During the fifties and sixties, Rabbi Moshe son of Gershon Gershuni-Ziv served as Rabbi in Krustpils. His composition about the Rambam [Maimonides], entitled The Way of the Rambam was published in Vilna in 1866. At the all Russia congress of Rabbis and community leaders in 1893, Krustpils was represented by the merchant M. Rabinovitz. He also represented the communities of Livenhof (see Livani) and Glazmanka (see Gostini).
For an extended period of time during the First World War, the town was on the front line, which stretched along the banks of the Dvina River. The town was heavily hit by repeated artillery bombardments and most of the houses were either damaged or destroyed. At the end of September 1917, the Russian army set fire to the town prior to their retreat. At the beginning of October 1918, the Bolsheviks captured the town, and they held on to it until the beginning of June 1919.
Restoring the economic activity in Krustpils was a very slow process. In the end, the vast majority of the Jews of Krustpils had their own home, but very few of them were wealthy or prosperous. A substantial number were poor or in need of charity. Towards the end of the twenties, some of the Jewish members of the community moved to Riga. Most of the Jews were active in commerce, but there was also a substantial number who practiced trades or professions. In 1935 about half of the shops in the town were owned by Jews. A more substantial number - 86 out of 117 - of the first rank shops or businesses were owned by Jews, as shown in the following table:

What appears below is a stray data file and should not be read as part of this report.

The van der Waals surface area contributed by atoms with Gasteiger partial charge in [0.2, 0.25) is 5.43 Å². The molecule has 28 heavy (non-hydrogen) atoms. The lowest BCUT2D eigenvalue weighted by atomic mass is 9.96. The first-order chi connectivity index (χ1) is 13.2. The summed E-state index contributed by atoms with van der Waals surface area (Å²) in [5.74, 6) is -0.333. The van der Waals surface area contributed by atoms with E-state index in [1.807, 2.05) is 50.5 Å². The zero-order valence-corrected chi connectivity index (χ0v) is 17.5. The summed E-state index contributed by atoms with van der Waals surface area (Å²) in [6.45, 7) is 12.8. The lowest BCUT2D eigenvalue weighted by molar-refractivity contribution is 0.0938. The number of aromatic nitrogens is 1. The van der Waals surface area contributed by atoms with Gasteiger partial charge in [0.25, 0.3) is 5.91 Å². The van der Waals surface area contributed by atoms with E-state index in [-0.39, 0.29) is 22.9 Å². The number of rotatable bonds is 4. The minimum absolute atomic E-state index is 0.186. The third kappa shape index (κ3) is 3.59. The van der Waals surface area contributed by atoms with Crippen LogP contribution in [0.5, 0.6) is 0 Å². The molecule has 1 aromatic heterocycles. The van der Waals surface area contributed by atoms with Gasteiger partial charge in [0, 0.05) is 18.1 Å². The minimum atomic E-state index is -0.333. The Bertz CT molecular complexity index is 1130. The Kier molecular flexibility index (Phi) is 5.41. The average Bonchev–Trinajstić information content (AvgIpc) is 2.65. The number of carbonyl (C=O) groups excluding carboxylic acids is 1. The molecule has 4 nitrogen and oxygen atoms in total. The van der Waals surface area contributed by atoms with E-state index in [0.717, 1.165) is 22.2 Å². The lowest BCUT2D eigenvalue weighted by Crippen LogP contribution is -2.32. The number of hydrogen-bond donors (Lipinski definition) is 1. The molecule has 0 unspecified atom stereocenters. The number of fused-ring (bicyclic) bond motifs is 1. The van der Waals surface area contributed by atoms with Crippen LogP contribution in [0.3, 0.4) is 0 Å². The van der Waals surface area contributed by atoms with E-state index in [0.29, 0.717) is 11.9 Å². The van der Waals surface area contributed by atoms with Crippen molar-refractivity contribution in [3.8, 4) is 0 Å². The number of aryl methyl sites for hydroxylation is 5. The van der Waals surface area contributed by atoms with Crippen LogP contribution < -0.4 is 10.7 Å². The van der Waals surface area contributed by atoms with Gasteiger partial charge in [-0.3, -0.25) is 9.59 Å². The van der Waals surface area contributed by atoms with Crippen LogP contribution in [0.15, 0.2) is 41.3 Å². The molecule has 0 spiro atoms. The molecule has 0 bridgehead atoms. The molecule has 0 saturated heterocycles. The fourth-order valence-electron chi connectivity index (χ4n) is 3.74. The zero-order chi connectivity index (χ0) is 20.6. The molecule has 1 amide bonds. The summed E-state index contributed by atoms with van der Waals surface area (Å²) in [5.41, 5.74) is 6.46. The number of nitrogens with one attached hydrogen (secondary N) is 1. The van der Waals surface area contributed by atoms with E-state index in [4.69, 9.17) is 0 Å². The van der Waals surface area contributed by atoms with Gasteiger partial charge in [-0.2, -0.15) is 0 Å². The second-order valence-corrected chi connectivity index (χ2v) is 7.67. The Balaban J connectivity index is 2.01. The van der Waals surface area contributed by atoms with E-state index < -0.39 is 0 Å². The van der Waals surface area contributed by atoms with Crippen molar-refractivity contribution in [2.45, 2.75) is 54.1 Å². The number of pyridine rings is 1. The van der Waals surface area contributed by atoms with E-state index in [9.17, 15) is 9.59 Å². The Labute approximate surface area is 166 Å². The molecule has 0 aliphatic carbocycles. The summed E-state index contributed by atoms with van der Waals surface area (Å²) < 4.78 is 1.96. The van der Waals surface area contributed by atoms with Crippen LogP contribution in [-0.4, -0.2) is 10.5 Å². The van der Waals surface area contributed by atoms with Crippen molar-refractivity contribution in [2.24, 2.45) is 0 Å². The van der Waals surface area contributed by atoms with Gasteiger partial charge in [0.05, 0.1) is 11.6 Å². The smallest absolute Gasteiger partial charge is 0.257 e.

|Category or type of business||Total
|Cloth and garments||13||13||100|
|Leather and shoes||9||9||100|
|Inns and restaurants||8||3||38|
|Tools and building materials||4||4||100|
|Seeds and produce||3||3||100|
Two out of 4 of the dentists were Jews. Of the 5 physicians in Krustpils, one was Jewish.
The community had seven synagogues. The leading one was the Old Bet Midrash (or Der Olmsher Bet Midrash), which was located in the center of the town. It was accepted within the congregation that this synagogue was established 300 years ago. Around the stylistic Aron Kodesh there were wooden carvings with images of eagles and lions, the handwork of an artist. One of the two synagogues in the quarter of the poor Al HaHar [On the hill], was called Minyan Hasidei De Har. The above- mentioned activist, Joseph Spongin, established it with money from his own pocket.
From the twenties till the mid thirties, Rabbi Reuven Levin served as Rabbi. After him, his son in law served as Rabbi - Rabbi Yizhak Guartin, who was born in Livani, who studied in his youth at the Riga Yeshiva, and who was an associate of the genius the Rogchovi (Rabbi Yosef Rozin from Dvinsk). Rabbi Guartin died in the Holocaust, together with the members of his congregation.